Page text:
A growing revolt by postal workers is threatening to scupper the deal negotiated by their CWU union leadership to end the dispute with Royal Mail.
The union's postal executive last month accepted Royal Mail's offer on pay, modernisation and pensions. But a growing number of branches say that the deal is a poor one and are recommending a no vote in the ballot for which papers will be sent out on Friday of this week.
Paul Moffat, secretary of the union's eastern region, is among many leading activists who feel that the deal does not match the determination and sacrifices made by the rank and file of the union.
'Lots of our people feel let down by this agreement and cannot understand why their executive are urging them to accept it as a good deal,' he told Socialist Worker.
The branches who are rejecting so far include:
They were joined on Monday of this week by the North/North West London branch, a decision that will worry the union's national leadership.
They are banking on a London-wide regional recommendation to help them get the deal accepted.
There is a growing realisation that the deal ties the union's leadership into accepting a future attack on pension rights – including the raising of the retirement age to 65. This is despite an insistance from deputy general secretary Dave Ward that the issue had been 'decoupled' from the agreement.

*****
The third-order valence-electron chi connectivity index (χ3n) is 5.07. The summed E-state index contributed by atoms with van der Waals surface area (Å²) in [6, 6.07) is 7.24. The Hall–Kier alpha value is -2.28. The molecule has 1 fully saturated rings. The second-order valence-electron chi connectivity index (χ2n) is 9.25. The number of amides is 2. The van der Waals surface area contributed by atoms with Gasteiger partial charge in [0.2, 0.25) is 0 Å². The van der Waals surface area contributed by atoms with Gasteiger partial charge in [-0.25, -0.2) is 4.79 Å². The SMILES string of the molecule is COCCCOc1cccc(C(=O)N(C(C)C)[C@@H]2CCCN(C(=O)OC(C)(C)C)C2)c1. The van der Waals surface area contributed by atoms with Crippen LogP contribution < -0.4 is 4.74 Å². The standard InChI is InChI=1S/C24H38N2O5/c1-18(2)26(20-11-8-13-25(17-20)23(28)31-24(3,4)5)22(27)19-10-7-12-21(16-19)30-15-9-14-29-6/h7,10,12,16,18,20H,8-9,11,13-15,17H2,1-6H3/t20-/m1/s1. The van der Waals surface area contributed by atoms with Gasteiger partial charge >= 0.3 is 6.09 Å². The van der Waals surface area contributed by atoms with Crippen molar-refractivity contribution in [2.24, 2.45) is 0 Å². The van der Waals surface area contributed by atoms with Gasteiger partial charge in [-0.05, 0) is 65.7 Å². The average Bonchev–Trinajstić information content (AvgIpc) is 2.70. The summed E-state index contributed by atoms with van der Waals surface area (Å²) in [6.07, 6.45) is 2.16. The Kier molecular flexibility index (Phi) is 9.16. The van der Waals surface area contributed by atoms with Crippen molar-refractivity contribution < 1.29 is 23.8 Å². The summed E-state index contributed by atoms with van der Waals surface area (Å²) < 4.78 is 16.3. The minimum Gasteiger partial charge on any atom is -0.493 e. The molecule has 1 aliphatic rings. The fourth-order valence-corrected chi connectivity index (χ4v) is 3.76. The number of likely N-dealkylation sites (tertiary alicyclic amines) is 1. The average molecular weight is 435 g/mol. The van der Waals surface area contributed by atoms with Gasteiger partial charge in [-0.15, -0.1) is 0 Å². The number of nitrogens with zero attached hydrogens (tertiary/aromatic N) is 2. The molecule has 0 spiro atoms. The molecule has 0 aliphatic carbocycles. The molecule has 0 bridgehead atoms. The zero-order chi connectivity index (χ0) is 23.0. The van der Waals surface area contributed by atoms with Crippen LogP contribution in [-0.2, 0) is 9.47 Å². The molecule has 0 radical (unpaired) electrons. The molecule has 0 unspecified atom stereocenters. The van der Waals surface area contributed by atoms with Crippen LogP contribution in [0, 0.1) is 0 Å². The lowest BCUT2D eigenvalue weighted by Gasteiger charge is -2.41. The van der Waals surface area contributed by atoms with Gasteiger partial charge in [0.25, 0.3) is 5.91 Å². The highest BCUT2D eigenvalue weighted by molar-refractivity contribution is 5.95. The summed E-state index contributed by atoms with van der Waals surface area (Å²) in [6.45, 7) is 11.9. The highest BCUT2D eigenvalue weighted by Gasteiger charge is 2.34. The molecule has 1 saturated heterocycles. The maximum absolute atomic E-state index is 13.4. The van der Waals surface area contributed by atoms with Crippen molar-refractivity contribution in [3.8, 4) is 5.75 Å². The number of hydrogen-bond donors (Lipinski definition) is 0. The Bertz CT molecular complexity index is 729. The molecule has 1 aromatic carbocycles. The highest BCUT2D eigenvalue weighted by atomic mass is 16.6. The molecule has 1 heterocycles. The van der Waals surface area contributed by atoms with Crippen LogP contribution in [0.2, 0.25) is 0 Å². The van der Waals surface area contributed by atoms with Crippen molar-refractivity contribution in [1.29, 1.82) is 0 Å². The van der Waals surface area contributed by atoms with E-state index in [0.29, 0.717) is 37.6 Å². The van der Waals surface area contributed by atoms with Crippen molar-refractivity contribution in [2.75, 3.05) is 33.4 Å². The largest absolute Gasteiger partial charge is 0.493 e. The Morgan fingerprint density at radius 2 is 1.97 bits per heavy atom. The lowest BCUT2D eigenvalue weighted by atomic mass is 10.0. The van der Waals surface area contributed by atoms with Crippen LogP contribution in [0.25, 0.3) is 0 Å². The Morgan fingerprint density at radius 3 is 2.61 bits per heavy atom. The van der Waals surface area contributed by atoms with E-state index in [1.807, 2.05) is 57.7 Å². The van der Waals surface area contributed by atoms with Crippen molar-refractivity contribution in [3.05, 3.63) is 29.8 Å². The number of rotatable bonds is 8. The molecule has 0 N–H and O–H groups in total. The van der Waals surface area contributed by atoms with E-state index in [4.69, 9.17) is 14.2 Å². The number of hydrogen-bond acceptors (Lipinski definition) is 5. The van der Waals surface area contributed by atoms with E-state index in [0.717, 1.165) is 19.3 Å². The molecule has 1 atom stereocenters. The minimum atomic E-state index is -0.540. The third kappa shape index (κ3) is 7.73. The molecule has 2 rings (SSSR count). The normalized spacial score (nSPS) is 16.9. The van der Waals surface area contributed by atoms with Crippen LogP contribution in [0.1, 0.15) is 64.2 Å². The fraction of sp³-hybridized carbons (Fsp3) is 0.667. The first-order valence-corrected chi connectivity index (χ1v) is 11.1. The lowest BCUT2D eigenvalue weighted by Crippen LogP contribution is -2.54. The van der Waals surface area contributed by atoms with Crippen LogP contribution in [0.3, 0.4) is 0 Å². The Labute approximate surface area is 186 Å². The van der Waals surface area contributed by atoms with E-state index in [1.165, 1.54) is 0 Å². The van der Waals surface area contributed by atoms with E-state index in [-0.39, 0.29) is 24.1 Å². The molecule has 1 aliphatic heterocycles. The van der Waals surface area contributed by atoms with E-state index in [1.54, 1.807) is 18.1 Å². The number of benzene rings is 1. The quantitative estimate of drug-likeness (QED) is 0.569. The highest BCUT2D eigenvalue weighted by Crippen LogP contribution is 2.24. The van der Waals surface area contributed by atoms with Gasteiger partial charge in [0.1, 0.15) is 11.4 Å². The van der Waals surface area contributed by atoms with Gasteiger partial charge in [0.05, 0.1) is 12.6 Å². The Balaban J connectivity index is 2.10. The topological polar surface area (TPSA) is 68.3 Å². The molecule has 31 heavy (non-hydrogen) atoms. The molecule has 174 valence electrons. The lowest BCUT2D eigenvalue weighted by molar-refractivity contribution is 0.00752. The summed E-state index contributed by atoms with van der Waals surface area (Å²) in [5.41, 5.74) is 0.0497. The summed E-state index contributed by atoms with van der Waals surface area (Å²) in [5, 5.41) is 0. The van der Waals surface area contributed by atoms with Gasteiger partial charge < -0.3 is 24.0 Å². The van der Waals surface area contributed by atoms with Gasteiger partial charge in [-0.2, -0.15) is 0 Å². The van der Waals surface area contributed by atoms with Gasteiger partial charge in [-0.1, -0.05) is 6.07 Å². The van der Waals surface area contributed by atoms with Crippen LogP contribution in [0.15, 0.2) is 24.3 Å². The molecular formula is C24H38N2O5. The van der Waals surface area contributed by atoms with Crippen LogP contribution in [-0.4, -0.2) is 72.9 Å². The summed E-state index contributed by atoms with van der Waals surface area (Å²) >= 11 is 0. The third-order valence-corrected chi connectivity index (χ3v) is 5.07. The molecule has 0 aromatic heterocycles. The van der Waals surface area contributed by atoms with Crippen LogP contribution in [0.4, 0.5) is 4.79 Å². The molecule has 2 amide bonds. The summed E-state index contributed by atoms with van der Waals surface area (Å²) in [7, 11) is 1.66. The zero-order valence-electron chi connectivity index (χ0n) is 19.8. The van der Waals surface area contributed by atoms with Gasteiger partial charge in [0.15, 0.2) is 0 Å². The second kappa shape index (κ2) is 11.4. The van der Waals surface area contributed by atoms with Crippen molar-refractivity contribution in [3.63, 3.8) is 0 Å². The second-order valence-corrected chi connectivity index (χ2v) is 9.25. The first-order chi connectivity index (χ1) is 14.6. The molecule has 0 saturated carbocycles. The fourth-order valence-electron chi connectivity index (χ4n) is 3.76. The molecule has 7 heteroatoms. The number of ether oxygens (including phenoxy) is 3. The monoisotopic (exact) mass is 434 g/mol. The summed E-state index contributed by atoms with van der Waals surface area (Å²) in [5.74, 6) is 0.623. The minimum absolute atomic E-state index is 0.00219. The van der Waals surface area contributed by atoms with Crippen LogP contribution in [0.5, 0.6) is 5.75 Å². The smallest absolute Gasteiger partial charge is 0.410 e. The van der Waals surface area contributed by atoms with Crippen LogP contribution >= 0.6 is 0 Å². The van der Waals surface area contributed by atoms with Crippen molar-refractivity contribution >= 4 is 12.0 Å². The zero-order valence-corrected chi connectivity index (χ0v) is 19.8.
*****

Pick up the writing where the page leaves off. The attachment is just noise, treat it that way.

That 'decoupling' sits oddly with the letter that TUC secretary Brendan Barber attached to the deal.
This explicitly mentions a deal on pay and modernisation, and a second deal on pensions – deals which are 'final' and open to 'no further amendment'.
It is clear from last week's CWU reps briefing in London that Ward accepts that there will have to be some reduction of the scheme's benefits. The union is now involved in a 60-day consultation period with Royal Mail to discuss changes.
Reps at the meeting were in no mood for such a discussion.
'The meeting was unanimous against the attack on our pensions,' Bob Cullen, branch secretary of South Central No 1, told Socialist Worker.
'Our pensions are deferred wages and the benefits outlined in the scheme represent our earnings, not Royal Mail's.
'The bosses will try and convince us to accept the closure of our final salary scheme, the raising of the retirement age to 65, and a cut in benefits by saying that this is the only way to save the scheme and the company.
'But that is not true. Royal Mail is a publicly owned service and our pensions liability ought to be a serious issue of the government, not just the business. The union should be turning the heat on Gordon Brown.
'That was one of the reasons why the union needed to mount a political campaign to go with the industrial action.'
Many delegates to the meeting were asking why, if the government can find £50 billion to secure the future of Northern Rock, can it not be forced to find a tenth of that sum for Royal Mail.